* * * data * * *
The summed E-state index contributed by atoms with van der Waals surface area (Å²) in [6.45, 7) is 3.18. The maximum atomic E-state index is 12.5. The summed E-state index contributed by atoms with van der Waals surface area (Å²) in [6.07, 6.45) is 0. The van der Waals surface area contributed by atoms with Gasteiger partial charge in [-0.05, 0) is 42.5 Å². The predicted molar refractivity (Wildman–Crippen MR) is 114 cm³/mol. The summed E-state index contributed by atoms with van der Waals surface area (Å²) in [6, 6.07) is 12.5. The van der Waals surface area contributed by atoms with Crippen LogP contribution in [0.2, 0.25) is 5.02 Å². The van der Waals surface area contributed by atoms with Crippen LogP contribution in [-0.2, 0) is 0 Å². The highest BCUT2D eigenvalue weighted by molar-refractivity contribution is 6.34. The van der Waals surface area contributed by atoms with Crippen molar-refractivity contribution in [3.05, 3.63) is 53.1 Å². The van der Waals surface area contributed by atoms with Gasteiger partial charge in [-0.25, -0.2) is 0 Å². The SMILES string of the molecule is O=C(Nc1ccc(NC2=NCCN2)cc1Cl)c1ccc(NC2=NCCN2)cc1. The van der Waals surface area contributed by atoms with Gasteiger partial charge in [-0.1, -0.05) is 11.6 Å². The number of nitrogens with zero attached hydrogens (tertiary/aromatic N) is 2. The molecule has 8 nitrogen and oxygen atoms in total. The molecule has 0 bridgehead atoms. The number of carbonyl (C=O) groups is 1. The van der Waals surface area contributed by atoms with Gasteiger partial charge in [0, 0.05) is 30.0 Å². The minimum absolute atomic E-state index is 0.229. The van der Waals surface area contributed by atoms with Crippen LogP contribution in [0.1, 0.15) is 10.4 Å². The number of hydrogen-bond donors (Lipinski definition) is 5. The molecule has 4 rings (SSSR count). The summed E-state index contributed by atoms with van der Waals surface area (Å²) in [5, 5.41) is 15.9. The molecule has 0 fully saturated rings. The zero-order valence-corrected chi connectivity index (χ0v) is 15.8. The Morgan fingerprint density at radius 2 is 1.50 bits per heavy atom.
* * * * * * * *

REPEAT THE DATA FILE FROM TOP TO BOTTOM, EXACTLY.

The summed E-state index contributed by atoms with van der Waals surface area (Å²) in [6.45, 7) is 3.18. The maximum atomic E-state index is 12.5. The summed E-state index contributed by atoms with van der Waals surface area (Å²) in [6.07, 6.45) is 0. The van der Waals surface area contributed by atoms with Gasteiger partial charge in [-0.05, 0) is 42.5 Å². The predicted molar refractivity (Wildman–Crippen MR) is 114 cm³/mol. The summed E-state index contributed by atoms with van der Waals surface area (Å²) in [6, 6.07) is 12.5. The van der Waals surface area contributed by atoms with Crippen LogP contribution in [0.2, 0.25) is 5.02 Å². The van der Waals surface area contributed by atoms with Crippen LogP contribution in [-0.2, 0) is 0 Å². The highest BCUT2D eigenvalue weighted by molar-refractivity contribution is 6.34. The van der Waals surface area contributed by atoms with Crippen molar-refractivity contribution in [3.05, 3.63) is 53.1 Å². The van der Waals surface area contributed by atoms with Gasteiger partial charge in [-0.25, -0.2) is 0 Å². The SMILES string of the molecule is O=C(Nc1ccc(NC2=NCCN2)cc1Cl)c1ccc(NC2=NCCN2)cc1. The van der Waals surface area contributed by atoms with Gasteiger partial charge in [-0.1, -0.05) is 11.6 Å². The number of nitrogens with zero attached hydrogens (tertiary/aromatic N) is 2. The molecule has 8 nitrogen and oxygen atoms in total. The molecule has 0 bridgehead atoms. The number of carbonyl (C=O) groups is 1. The van der Waals surface area contributed by atoms with Gasteiger partial charge in [0, 0.05) is 30.0 Å². The minimum absolute atomic E-state index is 0.229. The van der Waals surface area contributed by atoms with Crippen LogP contribution in [0.1, 0.15) is 10.4 Å². The number of hydrogen-bond donors (Lipinski definition) is 5. The molecule has 4 rings (SSSR count). The summed E-state index contributed by atoms with van der Waals surface area (Å²) in [5, 5.41) is 15.9. The molecule has 0 fully saturated rings. The zero-order valence-corrected chi connectivity index (χ0v) is 15.8. The Morgan fingerprint density at radius 2 is 1.50 bits per heavy atom.